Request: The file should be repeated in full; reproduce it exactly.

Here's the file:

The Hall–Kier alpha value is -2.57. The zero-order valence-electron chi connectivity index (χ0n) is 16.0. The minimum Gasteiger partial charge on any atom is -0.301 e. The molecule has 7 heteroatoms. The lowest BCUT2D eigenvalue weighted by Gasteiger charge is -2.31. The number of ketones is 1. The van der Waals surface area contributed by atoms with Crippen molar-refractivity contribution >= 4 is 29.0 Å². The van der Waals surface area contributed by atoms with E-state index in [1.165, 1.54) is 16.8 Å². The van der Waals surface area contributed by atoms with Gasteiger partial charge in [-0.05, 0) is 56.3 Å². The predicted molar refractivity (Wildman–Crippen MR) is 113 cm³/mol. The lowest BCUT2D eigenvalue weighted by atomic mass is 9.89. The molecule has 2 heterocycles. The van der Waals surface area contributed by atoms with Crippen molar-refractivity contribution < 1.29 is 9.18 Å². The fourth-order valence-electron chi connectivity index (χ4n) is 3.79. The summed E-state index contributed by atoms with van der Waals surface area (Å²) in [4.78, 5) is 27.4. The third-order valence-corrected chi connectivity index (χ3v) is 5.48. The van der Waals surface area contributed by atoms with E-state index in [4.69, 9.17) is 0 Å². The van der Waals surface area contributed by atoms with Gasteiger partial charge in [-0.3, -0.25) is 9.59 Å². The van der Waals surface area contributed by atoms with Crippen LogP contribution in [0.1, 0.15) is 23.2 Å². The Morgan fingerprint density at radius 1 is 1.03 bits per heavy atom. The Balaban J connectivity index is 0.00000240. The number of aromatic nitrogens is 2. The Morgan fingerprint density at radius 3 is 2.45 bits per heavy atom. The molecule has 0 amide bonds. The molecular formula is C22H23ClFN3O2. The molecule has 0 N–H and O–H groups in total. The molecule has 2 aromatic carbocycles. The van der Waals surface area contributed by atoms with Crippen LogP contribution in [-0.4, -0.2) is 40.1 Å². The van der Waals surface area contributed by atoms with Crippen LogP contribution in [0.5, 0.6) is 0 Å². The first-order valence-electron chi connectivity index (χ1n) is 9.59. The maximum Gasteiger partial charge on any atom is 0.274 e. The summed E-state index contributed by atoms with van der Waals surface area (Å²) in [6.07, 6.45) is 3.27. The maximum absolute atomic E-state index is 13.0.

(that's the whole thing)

The Hall–Kier alpha value is -2.57. The zero-order valence-electron chi connectivity index (χ0n) is 16.0. The minimum Gasteiger partial charge on any atom is -0.301 e. The molecule has 7 heteroatoms. The lowest BCUT2D eigenvalue weighted by Gasteiger charge is -2.31. The number of ketones is 1. The van der Waals surface area contributed by atoms with Crippen molar-refractivity contribution >= 4 is 29.0 Å². The van der Waals surface area contributed by atoms with E-state index in [1.165, 1.54) is 16.8 Å². The van der Waals surface area contributed by atoms with Gasteiger partial charge in [-0.05, 0) is 56.3 Å². The predicted molar refractivity (Wildman–Crippen MR) is 113 cm³/mol. The lowest BCUT2D eigenvalue weighted by atomic mass is 9.89. The molecule has 2 heterocycles. The van der Waals surface area contributed by atoms with Crippen molar-refractivity contribution < 1.29 is 9.18 Å². The fourth-order valence-electron chi connectivity index (χ4n) is 3.79. The summed E-state index contributed by atoms with van der Waals surface area (Å²) in [4.78, 5) is 27.4. The third-order valence-corrected chi connectivity index (χ3v) is 5.48. The van der Waals surface area contributed by atoms with E-state index in [4.69, 9.17) is 0 Å². The van der Waals surface area contributed by atoms with Gasteiger partial charge in [-0.3, -0.25) is 9.59 Å². The van der Waals surface area contributed by atoms with Crippen LogP contribution in [0.1, 0.15) is 23.2 Å². The Morgan fingerprint density at radius 1 is 1.03 bits per heavy atom. The Balaban J connectivity index is 0.00000240. The number of aromatic nitrogens is 2. The Morgan fingerprint density at radius 3 is 2.45 bits per heavy atom. The molecule has 0 amide bonds. The molecular formula is C22H23ClFN3O2. The molecule has 0 N–H and O–H groups in total. The molecule has 2 aromatic carbocycles. The van der Waals surface area contributed by atoms with Crippen LogP contribution in [-0.4, -0.2) is 40.1 Å². The van der Waals surface area contributed by atoms with Crippen LogP contribution in [0.5, 0.6) is 0 Å². The first-order valence-electron chi connectivity index (χ1n) is 9.59. The maximum Gasteiger partial charge on any atom is 0.274 e. The summed E-state index contributed by atoms with van der Waals surface area (Å²) in [6.07, 6.45) is 3.27. The maximum absolute atomic E-state index is 13.0.